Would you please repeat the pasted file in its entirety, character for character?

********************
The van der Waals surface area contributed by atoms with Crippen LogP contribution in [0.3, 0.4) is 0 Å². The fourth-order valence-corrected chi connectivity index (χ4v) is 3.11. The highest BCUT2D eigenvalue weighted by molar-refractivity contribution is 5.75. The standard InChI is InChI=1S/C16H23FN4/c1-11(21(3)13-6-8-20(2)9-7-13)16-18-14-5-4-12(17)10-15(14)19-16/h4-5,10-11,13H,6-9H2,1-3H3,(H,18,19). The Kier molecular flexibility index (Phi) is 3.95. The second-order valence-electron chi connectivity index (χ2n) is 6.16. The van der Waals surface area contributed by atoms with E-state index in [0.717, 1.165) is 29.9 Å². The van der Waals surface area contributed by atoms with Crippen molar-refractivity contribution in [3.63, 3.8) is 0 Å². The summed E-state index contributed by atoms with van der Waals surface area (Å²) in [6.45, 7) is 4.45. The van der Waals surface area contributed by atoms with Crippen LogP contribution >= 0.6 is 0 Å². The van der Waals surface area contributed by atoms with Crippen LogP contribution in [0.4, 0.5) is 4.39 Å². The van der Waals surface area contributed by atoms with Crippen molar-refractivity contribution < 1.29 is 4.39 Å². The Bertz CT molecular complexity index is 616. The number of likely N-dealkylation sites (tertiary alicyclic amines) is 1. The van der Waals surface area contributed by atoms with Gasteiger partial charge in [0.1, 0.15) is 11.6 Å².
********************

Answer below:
The van der Waals surface area contributed by atoms with Crippen LogP contribution in [0.3, 0.4) is 0 Å². The fourth-order valence-corrected chi connectivity index (χ4v) is 3.11. The highest BCUT2D eigenvalue weighted by molar-refractivity contribution is 5.75. The standard InChI is InChI=1S/C16H23FN4/c1-11(21(3)13-6-8-20(2)9-7-13)16-18-14-5-4-12(17)10-15(14)19-16/h4-5,10-11,13H,6-9H2,1-3H3,(H,18,19). The Kier molecular flexibility index (Phi) is 3.95. The second-order valence-electron chi connectivity index (χ2n) is 6.16. The van der Waals surface area contributed by atoms with E-state index in [0.717, 1.165) is 29.9 Å². The van der Waals surface area contributed by atoms with Crippen molar-refractivity contribution in [3.63, 3.8) is 0 Å². The summed E-state index contributed by atoms with van der Waals surface area (Å²) in [6.45, 7) is 4.45. The van der Waals surface area contributed by atoms with Crippen LogP contribution >= 0.6 is 0 Å². The van der Waals surface area contributed by atoms with Crippen LogP contribution in [0.4, 0.5) is 4.39 Å². The van der Waals surface area contributed by atoms with Crippen molar-refractivity contribution < 1.29 is 4.39 Å². The Bertz CT molecular complexity index is 616. The number of likely N-dealkylation sites (tertiary alicyclic amines) is 1. The van der Waals surface area contributed by atoms with Gasteiger partial charge in [0.1, 0.15) is 11.6 Å².